WASHINGTON — The U.S.’ new policy allowing state work requirements for Medicaid recipients is legally questionable, more than two dozen Democratic senators said Thursday, framing an argument likely to be aired in court.
The senators’ letter to acting Health Secretary Eric Hargan reads like a memo to legal groups preparing a court challenge on behalf of low-income Medicaid beneficiaries.
Last week, the administration unveiled its policy letting states impose Medicaid work requirements and promptly approved a waiver request by Kentucky to carry out its version.
A copy of the letter was provided to The Associated Press.
When President Barack Obama was in office, congressional Republicans backed litigation to tie up parts of the Patient Protection and Affordable Care Act, and now Democrats seem to be following a similar playbook with President Donald Trump’s health care agenda.
The letter, drafted by Sen. Ron Wyden, D-Ore., said work requirements “contradict the plain text and purpose” of the Medicaid statute, as well as “Congress’s longstanding intent for the Medicaid program.” The letter was signed by 29 senators ranging from liberals such as independent Bernie Sanders of Vermont and Elizabeth Warren of Massachusetts to moderates such as Robert Casey of Pennsylvania and Tom Carper of Delaware.
The senators cited the Medicaid law as specifying that the purpose of the program is to “provide medical assistance [to eligible individuals] whose income and resources are insufficient to meet the costs of necessary medical services,” as well as rehabilitation and other services to “attain or retain capability for independence or self-care.”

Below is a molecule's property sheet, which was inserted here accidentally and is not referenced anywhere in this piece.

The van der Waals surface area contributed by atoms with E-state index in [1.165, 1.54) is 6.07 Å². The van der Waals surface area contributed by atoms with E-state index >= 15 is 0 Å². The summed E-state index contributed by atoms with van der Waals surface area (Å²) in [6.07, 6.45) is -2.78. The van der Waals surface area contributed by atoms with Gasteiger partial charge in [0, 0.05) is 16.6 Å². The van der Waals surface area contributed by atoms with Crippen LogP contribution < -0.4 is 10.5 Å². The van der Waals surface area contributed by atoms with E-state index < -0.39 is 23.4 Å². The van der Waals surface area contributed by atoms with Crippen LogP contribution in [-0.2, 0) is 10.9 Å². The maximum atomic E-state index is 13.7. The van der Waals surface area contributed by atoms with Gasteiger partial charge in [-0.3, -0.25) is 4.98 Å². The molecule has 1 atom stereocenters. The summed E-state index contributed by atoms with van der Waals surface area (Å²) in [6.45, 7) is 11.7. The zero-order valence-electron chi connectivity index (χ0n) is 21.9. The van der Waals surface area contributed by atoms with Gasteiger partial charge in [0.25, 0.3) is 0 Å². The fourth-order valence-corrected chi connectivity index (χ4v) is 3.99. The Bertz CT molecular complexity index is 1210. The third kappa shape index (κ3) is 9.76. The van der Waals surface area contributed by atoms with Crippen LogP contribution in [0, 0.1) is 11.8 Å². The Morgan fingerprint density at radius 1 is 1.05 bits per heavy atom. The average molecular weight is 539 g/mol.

Although the Medicaid law allows waivers for states to experiment with different ways of providing services, a work requirement could defeat the central purpose of the statute, since people could lose their health care for failing to fulfill the obligation, they argue.
“Harmful ideological policies such as work requirements, mandatory drug testing, time limits, onerous cost-sharing and the like undercut and exceed the statutory authority provided” for the Department of Health and Human Services to grant Medicaid waivers, the letter said.
Such proposals “clearly undermine the purpose of the Medicaid Act, prioritizing ideology over health,” the letter concluded, asking the Trump administration to reconsider its policy.
A Section on 01/19/2018